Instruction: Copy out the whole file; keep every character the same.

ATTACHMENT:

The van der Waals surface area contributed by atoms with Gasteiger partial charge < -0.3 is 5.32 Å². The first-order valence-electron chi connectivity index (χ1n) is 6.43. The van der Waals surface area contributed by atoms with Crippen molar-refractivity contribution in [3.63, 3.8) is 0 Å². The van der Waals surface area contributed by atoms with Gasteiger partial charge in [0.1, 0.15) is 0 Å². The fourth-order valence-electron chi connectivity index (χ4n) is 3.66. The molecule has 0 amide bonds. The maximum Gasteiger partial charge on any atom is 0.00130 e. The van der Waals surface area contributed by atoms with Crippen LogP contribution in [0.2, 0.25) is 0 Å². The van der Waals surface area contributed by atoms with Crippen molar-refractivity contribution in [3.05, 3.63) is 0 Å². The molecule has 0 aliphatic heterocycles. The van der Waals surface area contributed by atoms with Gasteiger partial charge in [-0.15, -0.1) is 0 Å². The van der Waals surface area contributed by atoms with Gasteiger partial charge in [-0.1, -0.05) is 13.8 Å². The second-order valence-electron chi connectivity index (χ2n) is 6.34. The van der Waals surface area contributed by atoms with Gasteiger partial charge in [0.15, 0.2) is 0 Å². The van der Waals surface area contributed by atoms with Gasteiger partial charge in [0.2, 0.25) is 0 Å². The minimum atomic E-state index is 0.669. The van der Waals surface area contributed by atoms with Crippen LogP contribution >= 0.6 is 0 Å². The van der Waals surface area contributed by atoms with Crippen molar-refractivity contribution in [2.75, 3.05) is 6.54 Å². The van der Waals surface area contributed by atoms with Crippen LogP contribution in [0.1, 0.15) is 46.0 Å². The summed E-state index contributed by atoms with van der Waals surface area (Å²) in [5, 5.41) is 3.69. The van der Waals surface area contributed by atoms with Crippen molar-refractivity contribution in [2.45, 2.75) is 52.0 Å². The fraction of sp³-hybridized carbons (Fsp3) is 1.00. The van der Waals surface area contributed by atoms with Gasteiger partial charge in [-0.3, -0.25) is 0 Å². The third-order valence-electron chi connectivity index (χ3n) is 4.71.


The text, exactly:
The van der Waals surface area contributed by atoms with Gasteiger partial charge < -0.3 is 5.32 Å². The first-order valence-electron chi connectivity index (χ1n) is 6.43. The van der Waals surface area contributed by atoms with Crippen molar-refractivity contribution in [3.63, 3.8) is 0 Å². The van der Waals surface area contributed by atoms with Gasteiger partial charge in [0.1, 0.15) is 0 Å². The fourth-order valence-electron chi connectivity index (χ4n) is 3.66. The molecule has 0 amide bonds. The maximum Gasteiger partial charge on any atom is 0.00130 e. The van der Waals surface area contributed by atoms with Crippen LogP contribution in [0.2, 0.25) is 0 Å². The van der Waals surface area contributed by atoms with Crippen molar-refractivity contribution in [3.05, 3.63) is 0 Å². The molecule has 0 aliphatic heterocycles. The van der Waals surface area contributed by atoms with Gasteiger partial charge in [-0.15, -0.1) is 0 Å². The van der Waals surface area contributed by atoms with Gasteiger partial charge in [-0.1, -0.05) is 13.8 Å². The second-order valence-electron chi connectivity index (χ2n) is 6.34. The van der Waals surface area contributed by atoms with Gasteiger partial charge in [0.15, 0.2) is 0 Å². The van der Waals surface area contributed by atoms with Gasteiger partial charge in [0.2, 0.25) is 0 Å². The minimum atomic E-state index is 0.669. The van der Waals surface area contributed by atoms with Crippen LogP contribution >= 0.6 is 0 Å². The van der Waals surface area contributed by atoms with Crippen molar-refractivity contribution in [2.75, 3.05) is 6.54 Å². The van der Waals surface area contributed by atoms with Crippen LogP contribution in [0.1, 0.15) is 46.0 Å². The summed E-state index contributed by atoms with van der Waals surface area (Å²) in [5, 5.41) is 3.69. The van der Waals surface area contributed by atoms with Crippen molar-refractivity contribution in [2.45, 2.75) is 52.0 Å². The fraction of sp³-hybridized carbons (Fsp3) is 1.00. The van der Waals surface area contributed by atoms with Gasteiger partial charge in [-0.3, -0.25) is 0 Å². The third-order valence-electron chi connectivity index (χ3n) is 4.71.